New Hanover County, N.C. will send paper cups to Sonoco’s recently upgraded paper mill in Hartsville, S.C. | Courtesy of Sonoco

A packaging industry group, local governments and a paper mill operator are working together to bring curbside paper cup recycling to programs throughout the Carolinas. 

The Foodservice Packaging Institute (FPI) announced the plan to add paper cups to residential recycling programs in North Carolina and South Carolina. According to a press release, the first phase will bring cup recycling to New Hanover County, N.C., which sends its recyclables to Sonoco Recycling. Sonoco’s Hartsville, S.C. paper mill will recycle the fiber. 

“This recycling initiative in North Carolina and South Carolina represents a significant milestone in the advancement of sustainability and recycling efforts,” Natha Dempsey, FPI’s president, stated in the release. “Our team has worked closely with stakeholders in both states, and we are thrilled to witness the realization of this initiative. This is the initial phase of our roll-out plan, and we plan to extend our collaboration with counties and cities across the Carolinas.”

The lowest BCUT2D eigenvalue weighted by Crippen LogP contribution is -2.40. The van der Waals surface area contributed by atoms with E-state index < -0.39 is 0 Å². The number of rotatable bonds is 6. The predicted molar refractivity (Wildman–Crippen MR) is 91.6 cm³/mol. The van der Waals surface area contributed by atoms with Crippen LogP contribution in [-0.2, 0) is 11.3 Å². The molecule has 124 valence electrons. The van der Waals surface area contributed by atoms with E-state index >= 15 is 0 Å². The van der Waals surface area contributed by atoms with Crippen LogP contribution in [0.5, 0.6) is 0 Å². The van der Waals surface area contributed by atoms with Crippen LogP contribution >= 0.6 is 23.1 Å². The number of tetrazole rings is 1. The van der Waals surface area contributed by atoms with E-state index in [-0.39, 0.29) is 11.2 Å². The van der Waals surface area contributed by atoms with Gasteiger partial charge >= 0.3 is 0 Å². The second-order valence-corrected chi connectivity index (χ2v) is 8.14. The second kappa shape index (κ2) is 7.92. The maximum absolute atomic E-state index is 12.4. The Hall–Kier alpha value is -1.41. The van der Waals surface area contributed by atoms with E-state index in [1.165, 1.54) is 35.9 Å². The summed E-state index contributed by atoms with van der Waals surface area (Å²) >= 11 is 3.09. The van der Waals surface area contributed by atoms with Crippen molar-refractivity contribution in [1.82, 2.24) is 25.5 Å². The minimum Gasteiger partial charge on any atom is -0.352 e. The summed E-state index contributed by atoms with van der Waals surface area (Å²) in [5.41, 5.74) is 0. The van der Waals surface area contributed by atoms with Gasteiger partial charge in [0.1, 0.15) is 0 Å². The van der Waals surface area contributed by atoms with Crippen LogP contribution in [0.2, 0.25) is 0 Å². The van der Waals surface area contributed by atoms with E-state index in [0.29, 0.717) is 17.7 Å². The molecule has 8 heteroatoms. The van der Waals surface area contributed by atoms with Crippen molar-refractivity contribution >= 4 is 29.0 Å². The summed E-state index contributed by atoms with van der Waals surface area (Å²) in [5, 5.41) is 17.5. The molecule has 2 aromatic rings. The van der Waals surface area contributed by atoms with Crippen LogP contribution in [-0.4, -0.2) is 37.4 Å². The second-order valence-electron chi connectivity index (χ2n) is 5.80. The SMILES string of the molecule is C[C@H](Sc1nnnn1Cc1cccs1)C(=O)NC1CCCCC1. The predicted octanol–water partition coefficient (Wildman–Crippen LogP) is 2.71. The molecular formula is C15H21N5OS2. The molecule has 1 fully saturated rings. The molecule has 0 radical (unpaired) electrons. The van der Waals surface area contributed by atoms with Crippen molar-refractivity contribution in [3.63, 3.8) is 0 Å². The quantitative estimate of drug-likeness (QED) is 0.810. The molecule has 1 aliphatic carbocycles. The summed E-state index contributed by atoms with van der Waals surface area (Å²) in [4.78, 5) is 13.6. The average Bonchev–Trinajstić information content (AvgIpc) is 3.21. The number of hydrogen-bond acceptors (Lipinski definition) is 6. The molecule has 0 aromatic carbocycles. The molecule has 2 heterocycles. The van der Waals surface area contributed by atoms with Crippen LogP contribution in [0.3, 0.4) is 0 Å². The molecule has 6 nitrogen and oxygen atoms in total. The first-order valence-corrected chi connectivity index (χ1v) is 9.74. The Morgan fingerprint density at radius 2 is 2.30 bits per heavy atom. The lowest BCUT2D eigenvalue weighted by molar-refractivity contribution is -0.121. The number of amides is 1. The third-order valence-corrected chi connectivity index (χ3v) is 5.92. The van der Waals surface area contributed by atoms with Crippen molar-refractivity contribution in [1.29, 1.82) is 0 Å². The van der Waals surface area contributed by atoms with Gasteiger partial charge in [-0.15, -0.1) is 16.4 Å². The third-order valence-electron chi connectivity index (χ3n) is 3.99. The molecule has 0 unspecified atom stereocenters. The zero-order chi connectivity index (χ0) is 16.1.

Paper coffee cups are made with high-quality virgin fiber, but not all paper mills can efficiently recycle them because they are made with a plastic lining to keep the cups from breaking down when they’re filled with liquid. 

The initiative, which includes partnering with local communities to launch educational campaigns about cup acceptance, officially kicked off March 29 at the Carolina Recycling Association (CRA) conference. 

Two years ago, a number of paper product manufacturers publicly reaffirmed they accept paper cups in incoming bales of post-consumer fiber, but at the time, Sonoco wasn’t on that list. Last year, however, Sonoco announced it would begin accepting paper cups in mixed-paper bales heading to its Hartsville mill, and that mill is now on an updated list of mills that accept paper cups.

The Hartsville mill has undergone significant work in recent years as part of Sonoco’s $125 million Project Horizon, which converted a corrugated medium machine to producing up to 180,000 tons of low-cost uncoated recycled paperboard (URB) a year. 

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